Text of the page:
1. ## Simple 3D Vector geometry question about planes and lines!

How would you find the vector equation of the line h, if told it lies in the plane:

E: x plus y = 4,

and it passes through Q(2,2,1) which is on the plane,

and the line is also perpendicular to the line -->

g = (1 plus µ)i plus (3-µ)j plus (3)k

find line h.

2. Originally Posted by Yehia
How would you find the vector equation of the line h, if told it lies in the plane:

E: x plus y = 4, and it passes through Q(2,2,1) which is on the plane,

and the line is also perpendicular to the line -->

g = (1 plus µ)i plus (3-µ)j plus (3)k

Find line h.
1. Not sure in which part of Germany you live but where I live we would use this notation:

$E:x+y=4$

$g:\vec x = \begin{pmatrix}1\\3\\3\end{pmatrix} + \mu \cdot \begin{pmatrix}1\\-1\\0\end{pmatrix}$

2. You are looking for a point P with the following properties:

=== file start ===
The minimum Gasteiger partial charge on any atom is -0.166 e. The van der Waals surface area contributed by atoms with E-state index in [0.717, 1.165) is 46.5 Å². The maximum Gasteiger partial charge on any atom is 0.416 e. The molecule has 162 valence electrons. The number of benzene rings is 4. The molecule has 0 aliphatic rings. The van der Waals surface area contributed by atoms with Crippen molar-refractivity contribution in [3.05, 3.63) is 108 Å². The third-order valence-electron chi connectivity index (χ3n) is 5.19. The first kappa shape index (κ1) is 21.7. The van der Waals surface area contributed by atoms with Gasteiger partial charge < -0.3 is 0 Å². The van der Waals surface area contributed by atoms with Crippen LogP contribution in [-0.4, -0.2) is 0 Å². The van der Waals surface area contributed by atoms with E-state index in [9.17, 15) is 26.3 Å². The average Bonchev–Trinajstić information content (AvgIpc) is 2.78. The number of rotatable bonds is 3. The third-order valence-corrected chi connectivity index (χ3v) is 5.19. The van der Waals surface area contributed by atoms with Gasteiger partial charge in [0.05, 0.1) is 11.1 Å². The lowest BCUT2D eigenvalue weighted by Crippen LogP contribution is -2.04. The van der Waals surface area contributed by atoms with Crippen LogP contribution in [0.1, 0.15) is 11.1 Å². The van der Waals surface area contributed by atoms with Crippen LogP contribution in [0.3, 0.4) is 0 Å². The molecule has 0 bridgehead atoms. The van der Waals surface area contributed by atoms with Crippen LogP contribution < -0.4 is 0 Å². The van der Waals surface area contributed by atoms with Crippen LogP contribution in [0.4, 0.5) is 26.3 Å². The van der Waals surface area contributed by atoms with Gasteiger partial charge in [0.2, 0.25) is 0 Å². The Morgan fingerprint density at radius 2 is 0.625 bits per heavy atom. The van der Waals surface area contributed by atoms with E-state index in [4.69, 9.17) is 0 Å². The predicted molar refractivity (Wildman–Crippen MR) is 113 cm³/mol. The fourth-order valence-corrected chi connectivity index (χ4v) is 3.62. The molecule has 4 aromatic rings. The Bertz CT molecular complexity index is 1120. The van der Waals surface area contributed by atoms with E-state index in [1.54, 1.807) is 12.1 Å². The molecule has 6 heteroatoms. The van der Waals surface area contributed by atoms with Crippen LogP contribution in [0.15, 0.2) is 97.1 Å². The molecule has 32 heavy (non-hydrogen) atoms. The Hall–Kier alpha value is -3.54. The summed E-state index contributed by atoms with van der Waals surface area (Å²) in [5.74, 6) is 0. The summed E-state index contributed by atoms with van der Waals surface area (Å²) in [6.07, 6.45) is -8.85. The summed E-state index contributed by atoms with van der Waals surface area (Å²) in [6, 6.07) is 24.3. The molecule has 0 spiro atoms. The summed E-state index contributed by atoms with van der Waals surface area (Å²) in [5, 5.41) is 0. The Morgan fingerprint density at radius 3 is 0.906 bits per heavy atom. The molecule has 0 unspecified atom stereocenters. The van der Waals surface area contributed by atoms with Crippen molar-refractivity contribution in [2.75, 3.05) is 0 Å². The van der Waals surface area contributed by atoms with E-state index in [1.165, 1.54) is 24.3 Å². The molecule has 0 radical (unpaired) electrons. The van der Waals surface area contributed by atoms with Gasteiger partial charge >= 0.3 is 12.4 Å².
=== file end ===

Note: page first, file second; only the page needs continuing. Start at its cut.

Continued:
$p\in E~\wedge~P\in g~\wedge~(PQ) \perp g$

That means the distance $|\overline{PQ}|$ has a minimum.

There is a simple formula which yields the perpendicular distance of a point to a straight line which is probably known to you. I'll show you a different approach (it is always useful to have an alternative at hand ) :

3. Calculate the vector from Q to any point of g:

$\vec d = \begin{pmatrix}1\\3\\3\end{pmatrix} + \mu \cdot \begin{pmatrix}1\\-1\\0\end{pmatrix} - \begin{pmatrix}2\\2\\1\end{pmatrix}$

$|\vec d| = \sqrt{6-4\mu +2\mu ^2}$

Determine the minimum of $\vec d$ by differentiating wrt $\mu$ and set the numerator of the quotient equal to zero.
You'll get $\mu = 1$ which produces the point P(2,2,3).

4. Thus the line you are looking for is the line $\overline{PQ}$.